Top 10 singers who did well to leave their group

Not easy for an artist to leave his group to try it solo. Especially if the group in question is a hit. However, some, sometimes a little pushed towards the exit, bet everything and ended up winning the bet, sometimes even going so far as to make people forget that one day they were only part of a whole.

michael jackson

Michael had everything to gain by separating from his brothers. When he decided, in 1984, he already had several solo successes to his credit and could finally get rid of the influence of his father. The one who has always been the most famous of the siblings can fly away and reach the heights he squatted almost until the end of his days. In the meantime, Jermaine Jackson was the only one to really stand out, the time of a tube (When The Rain Begins To Fall), in duet with Pia Zadora.


Yeah Destiny’s Child was pretty cool. But Beyoncé Knowles, when she decided to chart her course without her two girlfriends, literally exploded the counters. Commercially speaking, of course, but also qualitatively, as can be seen from the many hyper-chiad hits that dot her discography, and the prestigious collaborations that she strings together like pearls.

Neil Young

Known for having exploded with the Buffalo Springfield, Neil Young also collaborated extensively with Stephen Stills, Graham Nash and David Crosby, with whom he played at Woodstock (he also refuses to be filmed). However, it is indeed alone (so to speak), especially with his group Crazy Horse, that he frankly succeeded in finding his way and packing an impressive collection of monumental and committed albums, influencing a good part of Seattle’s grunge scene.

Robbie Williams

Robbie Williams did not necessarily choose to leave Take That, but nevertheless, it was precisely at this moment that he took off. Many years later, while he chained the hits, his group was no more, and had to bitterly regret having fired the one who was long considered the ugly duckling of this troop of sanitized handsome kids.

Justin Timberlake

Former singer of the Mickey Mouse Club (with Britney Spears), Justin Timberlake experienced a meteoric rise within ‘N Sync, an American juggernaut boy band. When the wind turns for the boys, Timberlake takes the tangent and does not take long to impose himself solo. Boxes of tubes, a breast unveiled at the Super Bowl (not his), and tons of awards later, Justin will even manage to infiltrate the world of cinema successfully. When you know that the other most famous member of ‘N Sync is Lance Bass and that one of his main feats of fame is having played in the background in Tonnerre sous les Tropiques, this leaves you wondering.

peter gabriel

Let us be clear: it is up to everyone to consider which period of Genesis, namely that of Peter Gabriel or that of Phil Collins, is the best. However, it’s hard not to salute Gabriel’s solo career, which exploded as soon as he left the group with the introspective hit Solsbury Hills. Note that Peter Gabriel did not record a soundtrack for Disney. It may be a detail for you, but for some it means a lot.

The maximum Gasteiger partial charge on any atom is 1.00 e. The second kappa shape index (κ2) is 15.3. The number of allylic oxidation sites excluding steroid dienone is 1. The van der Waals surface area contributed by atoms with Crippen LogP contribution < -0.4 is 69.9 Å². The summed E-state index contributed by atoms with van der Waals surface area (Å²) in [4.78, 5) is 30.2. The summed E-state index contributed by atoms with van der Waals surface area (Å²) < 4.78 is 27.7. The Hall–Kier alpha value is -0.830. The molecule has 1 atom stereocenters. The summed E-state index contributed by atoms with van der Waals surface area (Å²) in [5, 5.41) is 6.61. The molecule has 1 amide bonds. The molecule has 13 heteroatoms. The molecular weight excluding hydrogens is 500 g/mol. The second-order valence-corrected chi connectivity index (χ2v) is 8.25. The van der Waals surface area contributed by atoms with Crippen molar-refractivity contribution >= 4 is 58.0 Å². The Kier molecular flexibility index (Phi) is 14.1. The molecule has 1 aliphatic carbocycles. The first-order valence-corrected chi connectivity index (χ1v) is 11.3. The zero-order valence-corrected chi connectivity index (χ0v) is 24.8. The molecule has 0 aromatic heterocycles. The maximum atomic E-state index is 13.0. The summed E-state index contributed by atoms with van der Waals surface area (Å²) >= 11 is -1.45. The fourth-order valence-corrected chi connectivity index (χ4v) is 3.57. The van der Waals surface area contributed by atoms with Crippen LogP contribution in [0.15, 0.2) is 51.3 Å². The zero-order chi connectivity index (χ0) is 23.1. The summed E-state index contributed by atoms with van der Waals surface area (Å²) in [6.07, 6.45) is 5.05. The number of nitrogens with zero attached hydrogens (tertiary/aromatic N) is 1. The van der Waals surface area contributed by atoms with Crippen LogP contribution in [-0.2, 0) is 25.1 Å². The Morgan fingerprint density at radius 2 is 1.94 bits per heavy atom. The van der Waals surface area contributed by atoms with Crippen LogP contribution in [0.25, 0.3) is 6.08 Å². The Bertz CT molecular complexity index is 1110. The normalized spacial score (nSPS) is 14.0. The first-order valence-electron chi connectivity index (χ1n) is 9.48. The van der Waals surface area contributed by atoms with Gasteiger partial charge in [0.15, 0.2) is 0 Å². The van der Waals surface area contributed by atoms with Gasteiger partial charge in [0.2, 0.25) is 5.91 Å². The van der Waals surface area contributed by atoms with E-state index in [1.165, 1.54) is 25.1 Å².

Joan Jett

Her biggest hit, I Love Rock and Roll, Joan Jett recorded as she juggled a acclaimed solo career, just months after breaking up with The Runaways, the band she shared with Cherie Curry. and Lita Ford (since gone to metalheads. She could also be on this list). A hit that set the tone for a successful journey, the last chapter of which was released in 2013.

George Michael

Before going solo, George Michael was mainly Wham!, the incredible group from the hit Wake Me Up Before You Go-Go. A whimsical and festive combo, characterized by a spirit from which Michael obviously wanted to move away by embracing the clean crooner’s outfit on him which allowed him to touch the peaks for ages. And this from Faith and her eponymous hit, which was the first of a long series.

Billy Idol

We have every right to prefer the integrity that somehow defined the punk band Generation X, but it’s hard not to salute the path that good old Billy Idol embraced after his departure from the combo in 1981. Powered by Bill Aucoin, the producer of Kiss, Billy certainly became more commercial, but his character and his unstoppable songs nevertheless truly marked the 80s (less the 90s but still).


It is certainly not entirely unreasonable to attribute the success of The Sugarcubes to the talent and charisma of Björk. Anyway, the young woman quickly decided to get rid of it to try her luck solo, leaving the cold of her native Iceland for the smog of Perfidious Albion. Success was quick to come knocking at his door. At first rather accessible, via a superb collection of songs, Björk has been navigating for several years between several parallel dimensions but still fascinates as much. See more.

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